Poor implementation planning and a lack of real understanding of compliance requirements doom many companies to compliance project lifecycles of unrealistic expectations, expensive implementations and disappointment in the results.
Take for instance a common requirement of log data retention. There exists a widespread misconception that large amounts of audit data must be generated and stored for long periods of time for successful compliance.
The HIPAA standard is a perfect case in point. The oft repeated chestnut is that HIPAA requires all raw data from all transactions to be retained for seven years in order to support auditor and customer requirements.
However, take a look at this excerpt: “Information system activity review (Required). Implement procedures to regularly review records of information system activity, such as audit logs, access reports, and security incident tracking reports.”
(HIPAA 45 CFR 164.308 (a) (1) (ii) (D)
Read it carefully – you are required to maintain a review of audit data and not necessarily records of raw audit log data itself. Often this misunderstanding is exacerbated by a “if we don’t know if we have to save it, we might as well err on the side of caution and save it all” syndrome. As a result, the storage requirements of a good sized HIPAA compliance effort single handedly props up the stock price of EMC for the foreseeable future.
The FUD cycle
A lack of understanding of the standard, coupled with the usual internal structures and tensions inherent in many large organizations, gives rise to what is know as the “fear, uncertainty and doubt” (FUD) cycle of compliance.
A typical cycle: The board passes a resolution stating that the company will resolve to identify, prevent and deter instances of non-compliance with such and such regulation; or a high profile data breach motivates the CEO to take steps to ensure that it doesn’t happen to them. The word is passed down to the CFO and CIO to make it happen and a project is created
This is the first mistake. It is essential to realize that corporate adherence to compliance guidelines requires deep internal changes, much like permanent weight loss requires lifestyle alterations and not fad dieting.
The CFO and CIO put in place a “tiger team” made up of personnel from their respective departments to plan and implement the compliance project. This team is empowered to take decisions and is allocated a timeframe and budget to complete the project.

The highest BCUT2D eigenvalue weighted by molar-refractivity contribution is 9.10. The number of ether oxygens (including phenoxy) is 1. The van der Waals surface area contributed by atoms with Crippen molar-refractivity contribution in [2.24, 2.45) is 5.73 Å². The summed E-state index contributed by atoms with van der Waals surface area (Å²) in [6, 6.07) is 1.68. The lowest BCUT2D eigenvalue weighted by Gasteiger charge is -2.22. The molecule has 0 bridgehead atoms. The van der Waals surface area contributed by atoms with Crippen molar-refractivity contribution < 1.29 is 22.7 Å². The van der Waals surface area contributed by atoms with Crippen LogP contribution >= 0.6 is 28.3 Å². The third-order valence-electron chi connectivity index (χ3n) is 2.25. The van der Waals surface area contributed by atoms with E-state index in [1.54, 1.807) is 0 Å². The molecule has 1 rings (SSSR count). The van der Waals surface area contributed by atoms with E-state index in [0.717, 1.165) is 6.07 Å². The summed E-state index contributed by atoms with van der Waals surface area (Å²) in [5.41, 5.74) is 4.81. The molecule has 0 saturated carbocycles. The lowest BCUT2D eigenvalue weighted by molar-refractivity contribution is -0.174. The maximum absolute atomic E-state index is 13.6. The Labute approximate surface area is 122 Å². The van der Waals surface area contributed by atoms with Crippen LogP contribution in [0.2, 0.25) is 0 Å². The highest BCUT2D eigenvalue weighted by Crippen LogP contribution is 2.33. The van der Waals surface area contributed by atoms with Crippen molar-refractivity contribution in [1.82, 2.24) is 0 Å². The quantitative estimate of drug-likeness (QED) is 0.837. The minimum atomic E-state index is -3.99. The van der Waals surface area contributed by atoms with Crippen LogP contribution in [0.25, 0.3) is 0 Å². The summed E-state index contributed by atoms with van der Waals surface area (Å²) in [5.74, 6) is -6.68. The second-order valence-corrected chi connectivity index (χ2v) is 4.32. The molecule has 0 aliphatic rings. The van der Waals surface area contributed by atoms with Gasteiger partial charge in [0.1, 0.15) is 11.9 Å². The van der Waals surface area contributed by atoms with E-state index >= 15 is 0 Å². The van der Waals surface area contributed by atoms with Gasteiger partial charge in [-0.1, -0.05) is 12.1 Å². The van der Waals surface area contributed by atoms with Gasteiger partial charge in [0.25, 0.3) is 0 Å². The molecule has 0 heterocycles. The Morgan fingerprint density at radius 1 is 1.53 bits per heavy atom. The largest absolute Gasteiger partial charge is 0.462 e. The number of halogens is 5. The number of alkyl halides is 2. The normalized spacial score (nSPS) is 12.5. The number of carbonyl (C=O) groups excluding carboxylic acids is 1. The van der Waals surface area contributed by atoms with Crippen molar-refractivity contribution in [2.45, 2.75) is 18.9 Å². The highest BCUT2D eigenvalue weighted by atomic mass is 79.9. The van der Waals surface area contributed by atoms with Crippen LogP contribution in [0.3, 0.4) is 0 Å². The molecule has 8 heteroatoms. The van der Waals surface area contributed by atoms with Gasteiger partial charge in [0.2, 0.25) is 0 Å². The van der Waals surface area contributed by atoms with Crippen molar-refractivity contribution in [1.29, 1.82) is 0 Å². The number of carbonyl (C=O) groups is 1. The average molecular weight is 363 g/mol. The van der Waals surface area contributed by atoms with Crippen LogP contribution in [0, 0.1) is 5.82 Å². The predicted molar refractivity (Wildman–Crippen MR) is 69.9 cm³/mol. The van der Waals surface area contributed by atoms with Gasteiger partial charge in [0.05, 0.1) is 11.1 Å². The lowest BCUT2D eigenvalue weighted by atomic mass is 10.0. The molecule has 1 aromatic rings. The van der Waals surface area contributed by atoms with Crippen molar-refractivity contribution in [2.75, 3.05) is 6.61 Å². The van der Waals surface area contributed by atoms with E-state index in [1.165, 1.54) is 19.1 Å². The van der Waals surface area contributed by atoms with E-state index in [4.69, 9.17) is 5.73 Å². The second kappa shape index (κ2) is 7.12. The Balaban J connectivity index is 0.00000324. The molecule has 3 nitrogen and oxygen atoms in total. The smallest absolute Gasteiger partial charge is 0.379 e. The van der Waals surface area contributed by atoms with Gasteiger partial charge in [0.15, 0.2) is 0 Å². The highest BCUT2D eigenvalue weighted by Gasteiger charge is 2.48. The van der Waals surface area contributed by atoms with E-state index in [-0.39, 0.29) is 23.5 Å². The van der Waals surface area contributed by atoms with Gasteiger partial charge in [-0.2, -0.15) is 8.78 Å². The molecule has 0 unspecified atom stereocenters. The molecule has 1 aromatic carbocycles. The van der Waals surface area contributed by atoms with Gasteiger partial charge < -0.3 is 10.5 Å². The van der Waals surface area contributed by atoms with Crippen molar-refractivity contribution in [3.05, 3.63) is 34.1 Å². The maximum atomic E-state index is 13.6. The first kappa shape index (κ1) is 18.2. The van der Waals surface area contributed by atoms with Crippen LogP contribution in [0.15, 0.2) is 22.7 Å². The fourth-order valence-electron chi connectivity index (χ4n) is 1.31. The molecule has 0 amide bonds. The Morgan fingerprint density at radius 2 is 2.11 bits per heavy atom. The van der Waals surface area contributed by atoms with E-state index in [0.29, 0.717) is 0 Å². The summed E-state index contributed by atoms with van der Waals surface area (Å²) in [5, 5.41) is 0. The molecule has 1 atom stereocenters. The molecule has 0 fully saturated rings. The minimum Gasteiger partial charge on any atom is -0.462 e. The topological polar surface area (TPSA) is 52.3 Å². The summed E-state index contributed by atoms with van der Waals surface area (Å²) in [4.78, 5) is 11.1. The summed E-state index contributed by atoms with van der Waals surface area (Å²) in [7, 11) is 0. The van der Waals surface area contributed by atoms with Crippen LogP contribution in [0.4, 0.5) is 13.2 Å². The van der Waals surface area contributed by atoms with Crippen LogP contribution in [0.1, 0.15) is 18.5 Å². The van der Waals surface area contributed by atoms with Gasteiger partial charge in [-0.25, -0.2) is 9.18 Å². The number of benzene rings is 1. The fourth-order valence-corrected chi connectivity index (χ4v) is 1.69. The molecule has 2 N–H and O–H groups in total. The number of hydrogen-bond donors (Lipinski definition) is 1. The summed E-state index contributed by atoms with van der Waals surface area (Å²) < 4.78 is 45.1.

After boning up on standards, data auditing requirements are typically understood to mean that system-wide auditing needs to be implemented with a solution that will provide reports, analyses and trigger alerts when exceptions are detected.
When this requirement is presented to the IT staff , they respond with inflated requirements of their own – “We’ll need much more CPU, memory, disk space; a dedicated team of persons to generate and maintain the reports, resources to tune the correlation engine to respond to new threat patterns, a faster network with new gear etc etc. This will drive budget projections which get presented to the CFO as “cost of doing business.”
This is the next mistake – a proper understanding of requirements will not cause excessive requirements to be levied. Further, proper implementation will extract corollary benefits in the server health monitoring and security areas.
After balking at the “excessive” budget demands, the CFO calls for a meeting with the CIO to hash out a middle ground for implementation that will allow them to go back up the chain to report success. This implementation plan is not based on requirements, but based on budget considerations. The permanent staff required to maintain the implementation, of course, never materializes.